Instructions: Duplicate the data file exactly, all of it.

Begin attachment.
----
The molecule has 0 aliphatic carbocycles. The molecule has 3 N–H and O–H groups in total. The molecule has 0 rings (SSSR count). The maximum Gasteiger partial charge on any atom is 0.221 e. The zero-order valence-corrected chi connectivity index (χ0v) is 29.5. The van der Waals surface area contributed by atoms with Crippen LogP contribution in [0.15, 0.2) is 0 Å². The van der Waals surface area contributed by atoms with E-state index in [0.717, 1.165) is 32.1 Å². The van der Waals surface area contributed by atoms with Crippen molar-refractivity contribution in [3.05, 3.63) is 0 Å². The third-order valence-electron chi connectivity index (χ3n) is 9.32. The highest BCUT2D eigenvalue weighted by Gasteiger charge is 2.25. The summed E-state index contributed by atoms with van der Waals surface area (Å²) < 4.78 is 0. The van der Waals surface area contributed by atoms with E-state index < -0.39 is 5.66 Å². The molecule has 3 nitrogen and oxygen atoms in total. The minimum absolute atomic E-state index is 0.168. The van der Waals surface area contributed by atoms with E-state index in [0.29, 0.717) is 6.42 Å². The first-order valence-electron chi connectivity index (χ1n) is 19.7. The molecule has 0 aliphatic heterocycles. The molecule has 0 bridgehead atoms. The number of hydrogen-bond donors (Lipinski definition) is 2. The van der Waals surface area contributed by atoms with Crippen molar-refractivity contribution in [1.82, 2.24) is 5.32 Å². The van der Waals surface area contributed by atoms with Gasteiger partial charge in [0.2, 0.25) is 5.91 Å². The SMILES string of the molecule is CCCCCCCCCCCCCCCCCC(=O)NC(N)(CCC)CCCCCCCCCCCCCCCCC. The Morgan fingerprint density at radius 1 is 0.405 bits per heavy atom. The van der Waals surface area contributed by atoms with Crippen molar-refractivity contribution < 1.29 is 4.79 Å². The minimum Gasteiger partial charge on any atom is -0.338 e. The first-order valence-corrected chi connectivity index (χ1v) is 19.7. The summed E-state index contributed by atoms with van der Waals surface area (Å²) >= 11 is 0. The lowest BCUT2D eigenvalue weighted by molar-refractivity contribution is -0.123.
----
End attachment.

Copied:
The molecule has 0 aliphatic carbocycles. The molecule has 3 N–H and O–H groups in total. The molecule has 0 rings (SSSR count). The maximum Gasteiger partial charge on any atom is 0.221 e. The zero-order valence-corrected chi connectivity index (χ0v) is 29.5. The van der Waals surface area contributed by atoms with Crippen LogP contribution in [0.15, 0.2) is 0 Å². The van der Waals surface area contributed by atoms with E-state index in [0.717, 1.165) is 32.1 Å². The van der Waals surface area contributed by atoms with Crippen molar-refractivity contribution in [3.05, 3.63) is 0 Å². The third-order valence-electron chi connectivity index (χ3n) is 9.32. The highest BCUT2D eigenvalue weighted by Gasteiger charge is 2.25. The summed E-state index contributed by atoms with van der Waals surface area (Å²) < 4.78 is 0. The van der Waals surface area contributed by atoms with E-state index < -0.39 is 5.66 Å². The molecule has 3 nitrogen and oxygen atoms in total. The minimum absolute atomic E-state index is 0.168. The van der Waals surface area contributed by atoms with E-state index in [0.29, 0.717) is 6.42 Å². The first-order valence-electron chi connectivity index (χ1n) is 19.7. The molecule has 0 aliphatic heterocycles. The molecule has 0 bridgehead atoms. The number of hydrogen-bond donors (Lipinski definition) is 2. The van der Waals surface area contributed by atoms with Crippen molar-refractivity contribution in [1.82, 2.24) is 5.32 Å². The van der Waals surface area contributed by atoms with Gasteiger partial charge in [0.2, 0.25) is 5.91 Å². The SMILES string of the molecule is CCCCCCCCCCCCCCCCCC(=O)NC(N)(CCC)CCCCCCCCCCCCCCCCC. The Morgan fingerprint density at radius 1 is 0.405 bits per heavy atom. The van der Waals surface area contributed by atoms with Crippen molar-refractivity contribution < 1.29 is 4.79 Å². The minimum Gasteiger partial charge on any atom is -0.338 e. The first-order valence-corrected chi connectivity index (χ1v) is 19.7. The summed E-state index contributed by atoms with van der Waals surface area (Å²) >= 11 is 0. The lowest BCUT2D eigenvalue weighted by molar-refractivity contribution is -0.123.